published Thursday, October 4th, 2012

OrganWise Guys: Nutrition, movement behind character-driven program in area schools

Dr. Michelle Lombardo, president, left, and Karen McNamara, co-founders of the OrganWise Guys, pose with Pepto, Sir Rebrum and Peri Stolic.
Dr. Michelle Lombardo, president, left, and Karen McNamara, co-founders of the OrganWise Guys, pose with Pepto, Sir Rebrum and Peri Stolic.
Photo by Contributed Photo /Chattanooga Times Free Press.

Nutrition and wellness programs used to be nice extras for schools, said Russell Cliche, coordinator of the Coordinated School Health Program of the Hamilton County Schools.

Now, with two-thirds of Americans reporting they don't get the amount of movement they need, he said, such programs are crucial.

"We've got the sickest population we've ever had," said Cliche. "And they're being raised by the second-sickest [generation] we've ever had."

Under a three-year collaboration between BlueCross BlueShield of Tennessee Health Foundation and the state Office of Coordinated School Health, one Hamilton County school and several others in adjoining counties are doing something about that by adopting the OrganWise Guys program.

The obesity prevention program, which uses a curriculum with organ-shaped characters such as Hardy Heart, Madame Muscle and Sir Rebrum, teaches nutrition and healthy living concepts to elementary-school students.

Cliche said the program is clever.

It teaches what "makes this little person run well or not run well," he said. "It goes more in depth of how the body works but in a childfriendly way that allows students to attach to the organ characters and see how they are affected by their amount of movement."

Kathy Bingham, manager of the BlueCross BlueShield of Tennessee Health Foundation, said the implementation of the existing OrganWise Guys curriculum across the state grew out of a desire to expand the foundation's 2011 Shape the State grant program with middle schools.

A presentation by the group and the evaluation process it provides convinced foundation officials it was the right way to go for elementary-school students.

"It was fun, interactive and would catch the eye of the children," she said.

The $755,000 grant program started this year with 80 schools across the state and in three years is slated to be in 150 schools.

Katrina Gravitte, principal of Daisy Elementary School, said the school had used "bits and pieces" of the OrganWise Guys program for several years. When she received an email about whether the school would like to be on board for the full program, she and physical education teacher Diane Stacy jumped on the opportunity.

"The kids loved it," she said. "It was just very engaging with the kids -- the clever, catchy names and songs for the kids to be able to understand about nutrition and health."

Stacy said the program is "presented in a way children can understand" through videos, books, visuals and the stuffed characters with the cute names.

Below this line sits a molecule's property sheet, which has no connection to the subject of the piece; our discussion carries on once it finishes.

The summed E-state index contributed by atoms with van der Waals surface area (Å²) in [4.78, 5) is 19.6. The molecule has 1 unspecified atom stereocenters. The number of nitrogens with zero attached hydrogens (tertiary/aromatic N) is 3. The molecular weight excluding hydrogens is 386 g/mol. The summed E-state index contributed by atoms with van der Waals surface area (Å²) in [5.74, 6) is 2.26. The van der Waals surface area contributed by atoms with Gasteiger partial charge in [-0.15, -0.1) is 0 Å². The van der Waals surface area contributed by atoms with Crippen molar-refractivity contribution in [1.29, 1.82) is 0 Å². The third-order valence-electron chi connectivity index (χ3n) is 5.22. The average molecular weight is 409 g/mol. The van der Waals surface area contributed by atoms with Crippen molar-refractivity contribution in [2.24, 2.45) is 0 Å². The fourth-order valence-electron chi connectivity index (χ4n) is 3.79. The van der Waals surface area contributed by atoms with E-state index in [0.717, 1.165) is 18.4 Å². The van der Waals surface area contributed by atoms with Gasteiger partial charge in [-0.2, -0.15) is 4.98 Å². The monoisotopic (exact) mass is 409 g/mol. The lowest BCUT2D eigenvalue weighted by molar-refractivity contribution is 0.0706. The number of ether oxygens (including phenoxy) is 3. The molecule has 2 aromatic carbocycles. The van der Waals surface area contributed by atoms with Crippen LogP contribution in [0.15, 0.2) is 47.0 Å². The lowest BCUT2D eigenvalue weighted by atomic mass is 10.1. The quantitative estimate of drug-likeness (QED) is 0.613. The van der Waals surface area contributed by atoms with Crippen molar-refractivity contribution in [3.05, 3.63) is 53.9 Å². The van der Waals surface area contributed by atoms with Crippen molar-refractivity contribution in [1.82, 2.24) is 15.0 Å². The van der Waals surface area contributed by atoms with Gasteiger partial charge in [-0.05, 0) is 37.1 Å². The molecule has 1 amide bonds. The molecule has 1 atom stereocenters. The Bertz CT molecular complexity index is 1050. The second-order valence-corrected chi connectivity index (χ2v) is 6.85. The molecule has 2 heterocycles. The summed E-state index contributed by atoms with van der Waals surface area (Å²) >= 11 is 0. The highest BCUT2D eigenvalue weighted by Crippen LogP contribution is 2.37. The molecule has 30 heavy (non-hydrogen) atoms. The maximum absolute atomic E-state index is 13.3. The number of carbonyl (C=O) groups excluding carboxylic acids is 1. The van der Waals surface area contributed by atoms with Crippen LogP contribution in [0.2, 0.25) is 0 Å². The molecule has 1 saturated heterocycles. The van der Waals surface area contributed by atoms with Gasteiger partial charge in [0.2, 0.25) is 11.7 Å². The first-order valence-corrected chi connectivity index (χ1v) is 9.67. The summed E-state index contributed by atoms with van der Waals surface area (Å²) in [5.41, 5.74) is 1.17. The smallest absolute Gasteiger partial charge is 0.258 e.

"If a doctor were to explain [the function of organs,] it would be way over their head," she said. "This is right on their level."

Sherry Shroyer, principal of Taylor Elementary School in Cleveland, Tenn., said her students will begin the program Oct. 15.

"We're trying to focus on the whole child," she said. "We're interested in their social, environmental, emotional, physical and spiritual well-being. The OrganWise program will help show students how to take care of not only the outside but the inside of their body. It will help them understand how important organs are to a child's body. We're excited about the kickoff."

Park View Elementary, also in Cleveland, will implement OrganWise Guys later this year, a school spokeswoman said.

Cliche said the way in which the program is implemented in the various schools is up to school officials. The general idea, he said, is to regain what's been lost in United States families over the last 30 years with the rise of obesity and related diseases, the decrease in the consumption of water, the drop-off of eating fruits and vegetables, and the increasing lack of sleep.

"We're teaching the value of health," he said. "We want to create with the youngest kids possible the value of health. We want to make it education-friendly and stay on task. We want to get this latest group of kids to value their health."

about Clint Cooper...

Clint Cooper is the faith editor and a staff writer for the Times Free Press Life section. He also has been an assistant sports editor and Metro staff writer for the newspaper. Prior to the merger between the Chattanooga Free Press and Chattanooga Times in 1999, he was sports news editor for the Chattanooga Free Press, where he was in charge of the day-to-day content of the section and the section’s design. Before becoming sports ...

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